Tax Overhaul Off to Rocky Start as Senators Bicker Over Budget

Updated on
  • Harsh words as Senate takes first step on long road to cuts
  • Paul opposition may not be enough to stop budget enactment

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Passing a budget is the easiest part of Republicans’ plan to get a tax overhaul through the Senate -- and that effort devolved into insults Tuesday as Senators Rand Paul and Lindsey Graham squabbled over defense spending levels.

"Senators McCain and Graham are torpedoing the budget by insisting on busting the budget caps for more spending," Paul of Kentucky said on Twitter. He threatened to vote against the budget, which unlocks a fast-track process to pass a tax bill without having to face a Democratic filibuster.

"I don’t know how long it takes to figure out where this guy is coming from," responded Graham of South Carolina. "He is never getting to yes. He’s always got a reason to vote no. This thing about me and McCain is about as disingenuous as you can possibly be."

"We have 51 Republicans plus Rand Paul," Graham added.

For Republicans eager to move beyond their failed fight to repeal Obamacare, the war of words can’t be comforting.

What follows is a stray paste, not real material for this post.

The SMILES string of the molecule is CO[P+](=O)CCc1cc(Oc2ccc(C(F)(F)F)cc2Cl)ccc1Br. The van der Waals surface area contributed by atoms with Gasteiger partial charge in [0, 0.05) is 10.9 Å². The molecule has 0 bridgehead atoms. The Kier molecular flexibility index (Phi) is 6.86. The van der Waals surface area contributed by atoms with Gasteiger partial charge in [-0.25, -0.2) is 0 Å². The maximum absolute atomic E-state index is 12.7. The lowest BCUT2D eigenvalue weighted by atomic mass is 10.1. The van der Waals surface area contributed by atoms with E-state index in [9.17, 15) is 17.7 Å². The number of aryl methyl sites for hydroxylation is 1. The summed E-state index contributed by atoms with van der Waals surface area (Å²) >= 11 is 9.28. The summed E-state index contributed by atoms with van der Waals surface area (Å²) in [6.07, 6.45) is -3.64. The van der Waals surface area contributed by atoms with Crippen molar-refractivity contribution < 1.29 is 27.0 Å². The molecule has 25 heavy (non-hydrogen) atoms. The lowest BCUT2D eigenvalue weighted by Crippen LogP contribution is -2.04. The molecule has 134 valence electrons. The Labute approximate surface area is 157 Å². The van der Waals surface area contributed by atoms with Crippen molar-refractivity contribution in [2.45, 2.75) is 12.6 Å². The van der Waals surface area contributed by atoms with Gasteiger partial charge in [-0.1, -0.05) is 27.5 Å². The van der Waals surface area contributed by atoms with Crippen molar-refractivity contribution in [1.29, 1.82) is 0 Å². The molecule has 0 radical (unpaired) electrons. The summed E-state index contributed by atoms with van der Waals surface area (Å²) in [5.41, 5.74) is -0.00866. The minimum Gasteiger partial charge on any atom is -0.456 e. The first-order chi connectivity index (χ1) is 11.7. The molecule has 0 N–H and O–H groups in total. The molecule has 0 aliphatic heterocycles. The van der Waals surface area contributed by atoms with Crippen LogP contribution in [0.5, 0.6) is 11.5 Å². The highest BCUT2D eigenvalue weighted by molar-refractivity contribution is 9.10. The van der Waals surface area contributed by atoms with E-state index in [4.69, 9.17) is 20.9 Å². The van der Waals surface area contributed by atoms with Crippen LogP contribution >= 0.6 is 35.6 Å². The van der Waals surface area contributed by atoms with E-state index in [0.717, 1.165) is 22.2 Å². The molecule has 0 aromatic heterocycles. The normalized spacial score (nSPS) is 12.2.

Paul demanded a $43 billion cut in defense spending and the removal of language allowing higher spending caps if Democrats and Republicans reach a spending bill deal in December.

If Paul doesn’t get the changes he wants, his "no" vote can block the budget if one other Republican joins him in opposition. Normally, it would take three Republicans to block the budget measure, but Mississippi Senator Thad Cochran is ill this week.

“I don’t pay any attention to Senator Paul,” said Senator John McCain of Arizona. “Nor does hardly anybody else.”

McCain said Tuesday that he’ll support the budget resolution. “But I’m demanding they fix defense spending,” he said.

Despite the squabbling, all 50 Republicans in the Senate Tuesday voted to open debate on the budget. A final vote is likely Friday.

— With assistance by Sahil Kapur

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